After eight years away, that last one is true again. George Mockus Jr. and his wife, Robyn, repurchased the supper club last fall, seven years after they ended 40 years of family involvement in the business.
“What amazes me is that after 30 years and a one-way ticket to California, here we are back in Green Lake giving Norton’s another shot,” George Mockus said. “It’s fun to get another chance here. It just seemed like the right time and the response has been phenomenal.”
Bud and Harry Norton put their name on the supper club they opened in 1948 and ran until Harry died in 1966.
But it has been the Mockus family that has managed and overseen Norton’s growth and prosperity for the most of the last 45 years. The family’s tenure began when the company that took over following Harry Norton’s death hired George Mockus Sr. to manage the property.
George Mockus Jr. started at Norton’s cleaning the restaurant most mornings before he’d head to high school.
When he went to the University of Wisconsin-Oshkosh for college, he’d return on weekends to help out. And when his father was ready to retire, it was George and his brother, Peter, who bought it in 1985.
George and Peter sold the business to Jill and Mike Havey in 2005 and moved on to other pursuits, including George and Robyn’s move to California.
But last fall, the Havey’s called George and asked if he’d be interested in buying Norton’s back. He and Robyn agreed, anxious for the chance to upgrade the establishment.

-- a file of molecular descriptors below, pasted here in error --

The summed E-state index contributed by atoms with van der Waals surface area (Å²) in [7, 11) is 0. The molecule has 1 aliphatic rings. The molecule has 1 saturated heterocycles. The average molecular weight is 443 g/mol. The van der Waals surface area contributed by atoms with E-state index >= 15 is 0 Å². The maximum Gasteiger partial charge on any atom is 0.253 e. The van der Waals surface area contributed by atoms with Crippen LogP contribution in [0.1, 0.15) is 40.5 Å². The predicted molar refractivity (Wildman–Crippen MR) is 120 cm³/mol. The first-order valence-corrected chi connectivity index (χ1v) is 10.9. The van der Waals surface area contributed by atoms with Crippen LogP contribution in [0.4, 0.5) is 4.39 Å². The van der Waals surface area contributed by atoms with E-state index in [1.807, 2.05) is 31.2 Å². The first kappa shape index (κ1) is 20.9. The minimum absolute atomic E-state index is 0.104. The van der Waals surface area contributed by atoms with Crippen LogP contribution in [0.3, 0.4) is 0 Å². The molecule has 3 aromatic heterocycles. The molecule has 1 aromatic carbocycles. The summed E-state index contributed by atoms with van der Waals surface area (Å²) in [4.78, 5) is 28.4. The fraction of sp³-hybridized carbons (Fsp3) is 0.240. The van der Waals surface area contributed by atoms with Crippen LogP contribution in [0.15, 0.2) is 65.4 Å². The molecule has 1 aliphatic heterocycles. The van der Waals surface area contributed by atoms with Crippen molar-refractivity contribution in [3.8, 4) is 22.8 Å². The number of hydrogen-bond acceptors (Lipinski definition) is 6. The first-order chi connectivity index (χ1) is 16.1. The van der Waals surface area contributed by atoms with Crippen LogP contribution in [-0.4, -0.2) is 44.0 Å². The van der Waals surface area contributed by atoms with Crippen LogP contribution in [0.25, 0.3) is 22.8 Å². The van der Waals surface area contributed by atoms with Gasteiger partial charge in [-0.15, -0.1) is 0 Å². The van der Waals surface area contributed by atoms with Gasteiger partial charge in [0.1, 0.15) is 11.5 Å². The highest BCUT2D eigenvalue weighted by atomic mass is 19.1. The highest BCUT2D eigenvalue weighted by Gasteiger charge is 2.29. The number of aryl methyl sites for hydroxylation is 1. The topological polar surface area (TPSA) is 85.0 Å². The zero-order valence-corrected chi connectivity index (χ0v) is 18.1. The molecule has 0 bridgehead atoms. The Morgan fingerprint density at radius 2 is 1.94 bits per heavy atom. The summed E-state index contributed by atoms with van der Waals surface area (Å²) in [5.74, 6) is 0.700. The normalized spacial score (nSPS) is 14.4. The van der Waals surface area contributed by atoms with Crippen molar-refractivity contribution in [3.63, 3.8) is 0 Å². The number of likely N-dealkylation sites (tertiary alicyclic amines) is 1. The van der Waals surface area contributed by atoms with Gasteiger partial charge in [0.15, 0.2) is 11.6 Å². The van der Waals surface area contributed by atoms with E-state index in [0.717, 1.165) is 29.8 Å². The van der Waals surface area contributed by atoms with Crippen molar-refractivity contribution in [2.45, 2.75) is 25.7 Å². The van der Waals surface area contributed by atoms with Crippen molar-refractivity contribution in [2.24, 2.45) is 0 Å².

Photos of longtime customers and staff, old menus and amusing letters the family received over the years now cover the main wall of the bar area, and a woodcut map of Green Lake greets visitors when they walk in the door.
“Structurally, everything was sound. A little refreshing is all it really took,” Robyn Mockus said. “We didn’t really change much, just added more history and more community.” The business remains a family affair, too.
On any given day, George’s sister, Mary, and his mother, Lucille, can be found helping out in the kitchen. But the family welcomed a new member to the Norton’s family when it came time to enhance the menu.
Chef Nick Bijak, a corporate chef who has fed premier athletes and Olympians, delicately tweaked the menu, adding hints of French, Italian, Spanish and Polish styles to new entrees like the avocado garlic loaf or the cilantro soy pork. But he also made sure staples like the broiled walleye, “Touton” open-face sandwiches, the fish chowder and shaum tortes stayed put.
“I just try to keep the family traditions of the Mockus’ and the Norton’s’ alive while making sure that if someone wants to try something different, it’s there,” Bijak said. “We make almost everything from scratch and I try to buy local products as much as possible whether it’s cheese, produce or sodas.”
Mockus said he hopes to expand catering and events business as things settle back into place this spring and summer.
“We want to be accommodating,” Mockus said. “Anything you want, we’re going to try and say “Yes, we can.”